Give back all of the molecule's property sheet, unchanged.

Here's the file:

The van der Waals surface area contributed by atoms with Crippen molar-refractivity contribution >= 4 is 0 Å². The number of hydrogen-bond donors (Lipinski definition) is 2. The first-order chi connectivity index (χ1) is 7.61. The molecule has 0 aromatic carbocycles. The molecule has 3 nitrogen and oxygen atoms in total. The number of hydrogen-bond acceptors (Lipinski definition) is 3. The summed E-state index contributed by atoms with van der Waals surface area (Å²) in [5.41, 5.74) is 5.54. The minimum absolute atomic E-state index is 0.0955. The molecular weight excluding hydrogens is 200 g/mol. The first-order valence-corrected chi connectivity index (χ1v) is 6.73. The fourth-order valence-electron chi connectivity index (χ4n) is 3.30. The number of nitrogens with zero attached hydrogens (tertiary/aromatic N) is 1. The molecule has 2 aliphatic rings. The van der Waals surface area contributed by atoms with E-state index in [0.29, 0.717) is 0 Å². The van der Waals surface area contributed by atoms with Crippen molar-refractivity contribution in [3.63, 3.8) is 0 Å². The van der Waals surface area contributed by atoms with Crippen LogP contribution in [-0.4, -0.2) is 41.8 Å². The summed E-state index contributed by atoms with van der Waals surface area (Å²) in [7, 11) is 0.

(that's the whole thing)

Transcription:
The van der Waals surface area contributed by atoms with Crippen molar-refractivity contribution >= 4 is 0 Å². The number of hydrogen-bond donors (Lipinski definition) is 2. The first-order chi connectivity index (χ1) is 7.61. The molecule has 0 aromatic carbocycles. The molecule has 3 nitrogen and oxygen atoms in total. The number of hydrogen-bond acceptors (Lipinski definition) is 3. The summed E-state index contributed by atoms with van der Waals surface area (Å²) in [5.41, 5.74) is 5.54. The minimum absolute atomic E-state index is 0.0955. The molecular weight excluding hydrogens is 200 g/mol. The first-order valence-corrected chi connectivity index (χ1v) is 6.73. The fourth-order valence-electron chi connectivity index (χ4n) is 3.30. The number of nitrogens with zero attached hydrogens (tertiary/aromatic N) is 1. The molecule has 2 aliphatic rings. The van der Waals surface area contributed by atoms with E-state index in [0.29, 0.717) is 0 Å². The van der Waals surface area contributed by atoms with Crippen molar-refractivity contribution in [3.63, 3.8) is 0 Å². The van der Waals surface area contributed by atoms with Crippen LogP contribution in [-0.4, -0.2) is 41.8 Å². The summed E-state index contributed by atoms with van der Waals surface area (Å²) in [7, 11) is 0.